With their boisterous antics and fast time signatures, The Orwells certainly warmed up the crowd of nearly 2500 at Leeds’ O2 Academy. While Weezer unmistakably played in the background, The Orwells took a well-earned rest in a small room backstage where I met up with lead singer, Mario Cuomo and Bassist, Grant Brinner. What struck me as I entered the room was Mario Cuomo’s vivid red boots. In more ways than one, Cuomo’s boots sum up the band’s personality – alternative, energetic and loud. I was eager to find out more about this band, who reflect iconic early alternative rock bands, such as The Pixies and Black Lips.
From their appearance on Jools Holland and The Late Show with David Letterman, the band had certainly grown more comfortable with large crowds and each other. I was keen to understand the difference between these two crowds. With Leeds kicking off the UK tour for Weezer and The Orwells, I wanted their opinion on whether there is a difference between a crowd from their home country, the US, and one from Europe. As Cuomo looked inquisitive, Grant Brinner, jokingly proclaimed: “18 year olds getting drunk!” However, Cuomo declared that their usual crowds, that specifically come to see them, are “usually the same kind of people until you start speaking to them; then they’re different. They have a different accent.” He later went on to tell me that the band had been to the UK a lot “but a Weezer crowd is different. It’s like we haven’t been here at all. But opening for someone much bigger than you it doesn’t really matter. It’s not disappointing. It’s exciting to not open for nobody.” I gauged from this that Cuomo believed the performance didn’t go as expected for The Orwells. When questioned on this he responded: “No it was good tonight… can’t expect more than fine, probably more than most haven’t heard of us, but if there’s no boos then that’s good”. I would have believed that his modesty may be getting in the way, however, this is surprising for someone so outgoing on stage. Then I questioned whether he was a perfectionist. With a tight, well-rehearsed set, I settled on the latter.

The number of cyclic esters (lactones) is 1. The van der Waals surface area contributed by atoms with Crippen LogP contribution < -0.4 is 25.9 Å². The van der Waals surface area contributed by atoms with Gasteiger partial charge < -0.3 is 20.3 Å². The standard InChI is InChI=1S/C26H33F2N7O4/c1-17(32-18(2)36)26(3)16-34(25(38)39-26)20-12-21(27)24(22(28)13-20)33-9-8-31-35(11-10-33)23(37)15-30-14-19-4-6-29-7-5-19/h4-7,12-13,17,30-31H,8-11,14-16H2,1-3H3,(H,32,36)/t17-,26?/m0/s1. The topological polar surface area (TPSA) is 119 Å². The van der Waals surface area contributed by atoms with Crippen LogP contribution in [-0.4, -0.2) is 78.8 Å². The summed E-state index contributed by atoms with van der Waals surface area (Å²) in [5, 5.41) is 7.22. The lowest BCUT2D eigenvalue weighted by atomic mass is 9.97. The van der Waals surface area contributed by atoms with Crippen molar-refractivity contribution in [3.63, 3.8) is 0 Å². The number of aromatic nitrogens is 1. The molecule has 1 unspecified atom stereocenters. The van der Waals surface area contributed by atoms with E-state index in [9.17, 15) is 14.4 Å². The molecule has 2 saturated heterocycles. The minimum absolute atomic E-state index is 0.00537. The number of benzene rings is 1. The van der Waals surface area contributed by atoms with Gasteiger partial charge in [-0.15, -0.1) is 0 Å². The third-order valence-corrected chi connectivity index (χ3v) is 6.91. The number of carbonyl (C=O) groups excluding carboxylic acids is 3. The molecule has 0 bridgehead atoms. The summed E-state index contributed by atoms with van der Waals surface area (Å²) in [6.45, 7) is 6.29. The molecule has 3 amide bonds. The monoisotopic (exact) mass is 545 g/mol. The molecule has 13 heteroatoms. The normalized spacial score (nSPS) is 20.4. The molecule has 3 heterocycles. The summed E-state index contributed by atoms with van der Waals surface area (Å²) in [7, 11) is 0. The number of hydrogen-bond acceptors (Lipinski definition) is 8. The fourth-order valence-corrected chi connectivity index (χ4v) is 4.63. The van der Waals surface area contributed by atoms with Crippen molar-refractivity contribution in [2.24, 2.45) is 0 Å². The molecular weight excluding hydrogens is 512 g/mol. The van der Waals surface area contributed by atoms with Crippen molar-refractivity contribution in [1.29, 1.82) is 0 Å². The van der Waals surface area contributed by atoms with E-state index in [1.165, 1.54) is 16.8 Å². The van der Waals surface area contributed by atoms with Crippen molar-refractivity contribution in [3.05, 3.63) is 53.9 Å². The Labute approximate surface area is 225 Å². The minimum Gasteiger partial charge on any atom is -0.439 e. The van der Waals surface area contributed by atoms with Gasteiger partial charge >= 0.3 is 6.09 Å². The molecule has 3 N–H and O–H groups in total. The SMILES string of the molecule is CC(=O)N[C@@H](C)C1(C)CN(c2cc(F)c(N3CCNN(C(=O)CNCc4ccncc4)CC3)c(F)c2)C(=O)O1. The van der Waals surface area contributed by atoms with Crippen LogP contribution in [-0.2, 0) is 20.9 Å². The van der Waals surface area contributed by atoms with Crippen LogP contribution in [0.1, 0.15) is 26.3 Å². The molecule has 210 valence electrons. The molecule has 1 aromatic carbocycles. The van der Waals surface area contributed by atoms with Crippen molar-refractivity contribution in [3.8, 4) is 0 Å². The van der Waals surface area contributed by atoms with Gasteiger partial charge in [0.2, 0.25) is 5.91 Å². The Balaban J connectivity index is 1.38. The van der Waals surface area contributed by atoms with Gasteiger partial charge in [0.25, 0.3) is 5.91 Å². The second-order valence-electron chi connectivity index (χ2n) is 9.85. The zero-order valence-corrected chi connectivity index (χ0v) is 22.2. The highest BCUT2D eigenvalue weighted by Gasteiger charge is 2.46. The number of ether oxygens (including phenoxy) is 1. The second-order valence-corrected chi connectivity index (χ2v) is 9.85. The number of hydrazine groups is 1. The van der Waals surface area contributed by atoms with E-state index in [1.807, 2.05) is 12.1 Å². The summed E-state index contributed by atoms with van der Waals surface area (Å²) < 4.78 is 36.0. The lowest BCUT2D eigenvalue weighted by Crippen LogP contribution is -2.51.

Following this, I found out that Cuomo finds it more nerve-wracking to play to a smaller group of “fifteen” than a huge crowd. Cuomo also added that it was “fine” if the crowd didn’t like their performance because they are there to see their favourite band, Weezer. However, it was not hard to find the show exhilarating when he intensely screamed and snarled his way through the set. Their performance was a throwback to early alternative/indie rock and made you think of doing nothing other than throwing yourself about in a manner you would expect of the genre, such as Cuomo does on stage. Mario Cuomo certainly captivates the crowd; his unique dance style and controversial moves make him a centrepiece for the band’s image. As seen on many of their previous live performances such as The Late Show, Cuomo pulls off stunts that not many bands could. The Orwells certainly bring early 1990s alt/rock back to 2017. Most of the crowd was receptive to this, making The Orwells not only the perfect warm up band, but one that is worth experiencing exclusively.